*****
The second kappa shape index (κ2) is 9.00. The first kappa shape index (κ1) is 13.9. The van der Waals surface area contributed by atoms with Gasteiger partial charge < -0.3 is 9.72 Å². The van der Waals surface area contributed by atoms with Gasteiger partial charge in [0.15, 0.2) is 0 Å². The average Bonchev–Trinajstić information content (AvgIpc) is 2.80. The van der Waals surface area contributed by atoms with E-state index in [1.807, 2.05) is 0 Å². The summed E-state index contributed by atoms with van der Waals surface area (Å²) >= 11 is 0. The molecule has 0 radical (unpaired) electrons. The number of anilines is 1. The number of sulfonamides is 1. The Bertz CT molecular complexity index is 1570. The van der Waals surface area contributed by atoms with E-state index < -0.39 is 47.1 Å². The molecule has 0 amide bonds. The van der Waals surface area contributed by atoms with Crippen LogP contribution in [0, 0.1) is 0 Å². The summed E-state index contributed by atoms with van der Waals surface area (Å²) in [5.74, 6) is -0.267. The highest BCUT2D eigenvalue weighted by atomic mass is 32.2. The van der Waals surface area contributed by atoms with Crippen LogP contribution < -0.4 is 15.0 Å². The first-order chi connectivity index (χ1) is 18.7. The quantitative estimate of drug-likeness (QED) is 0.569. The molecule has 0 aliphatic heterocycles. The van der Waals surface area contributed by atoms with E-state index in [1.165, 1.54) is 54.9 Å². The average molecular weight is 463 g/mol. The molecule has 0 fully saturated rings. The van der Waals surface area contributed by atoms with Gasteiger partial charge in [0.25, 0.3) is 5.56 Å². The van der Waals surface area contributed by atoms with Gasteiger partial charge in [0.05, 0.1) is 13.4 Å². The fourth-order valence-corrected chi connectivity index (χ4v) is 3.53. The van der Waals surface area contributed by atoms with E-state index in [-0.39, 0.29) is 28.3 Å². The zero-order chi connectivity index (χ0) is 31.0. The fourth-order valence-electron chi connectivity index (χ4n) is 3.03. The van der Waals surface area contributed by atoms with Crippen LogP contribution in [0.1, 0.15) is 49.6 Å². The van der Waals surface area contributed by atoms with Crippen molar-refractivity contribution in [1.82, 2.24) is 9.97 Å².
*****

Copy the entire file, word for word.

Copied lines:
The second kappa shape index (κ2) is 9.00. The first kappa shape index (κ1) is 13.9. The van der Waals surface area contributed by atoms with Gasteiger partial charge < -0.3 is 9.72 Å². The van der Waals surface area contributed by atoms with Gasteiger partial charge in [0.15, 0.2) is 0 Å². The average Bonchev–Trinajstić information content (AvgIpc) is 2.80. The van der Waals surface area contributed by atoms with E-state index in [1.807, 2.05) is 0 Å². The summed E-state index contributed by atoms with van der Waals surface area (Å²) >= 11 is 0. The molecule has 0 radical (unpaired) electrons. The number of anilines is 1. The number of sulfonamides is 1. The Bertz CT molecular complexity index is 1570. The van der Waals surface area contributed by atoms with E-state index < -0.39 is 47.1 Å². The molecule has 0 amide bonds. The van der Waals surface area contributed by atoms with Crippen LogP contribution in [0, 0.1) is 0 Å². The summed E-state index contributed by atoms with van der Waals surface area (Å²) in [5.74, 6) is -0.267. The highest BCUT2D eigenvalue weighted by atomic mass is 32.2. The van der Waals surface area contributed by atoms with Crippen LogP contribution < -0.4 is 15.0 Å². The first-order chi connectivity index (χ1) is 18.7. The quantitative estimate of drug-likeness (QED) is 0.569. The molecule has 0 aliphatic heterocycles. The van der Waals surface area contributed by atoms with E-state index in [1.165, 1.54) is 54.9 Å². The average molecular weight is 463 g/mol. The molecule has 0 fully saturated rings. The van der Waals surface area contributed by atoms with Gasteiger partial charge in [0.25, 0.3) is 5.56 Å². The van der Waals surface area contributed by atoms with Gasteiger partial charge in [0.05, 0.1) is 13.4 Å². The fourth-order valence-corrected chi connectivity index (χ4v) is 3.53. The van der Waals surface area contributed by atoms with E-state index in [-0.39, 0.29) is 28.3 Å². The zero-order chi connectivity index (χ0) is 31.0. The fourth-order valence-electron chi connectivity index (χ4n) is 3.03. The van der Waals surface area contributed by atoms with Crippen LogP contribution in [0.1, 0.15) is 49.6 Å². The van der Waals surface area contributed by atoms with Crippen molar-refractivity contribution in [1.82, 2.24) is 9.97 Å².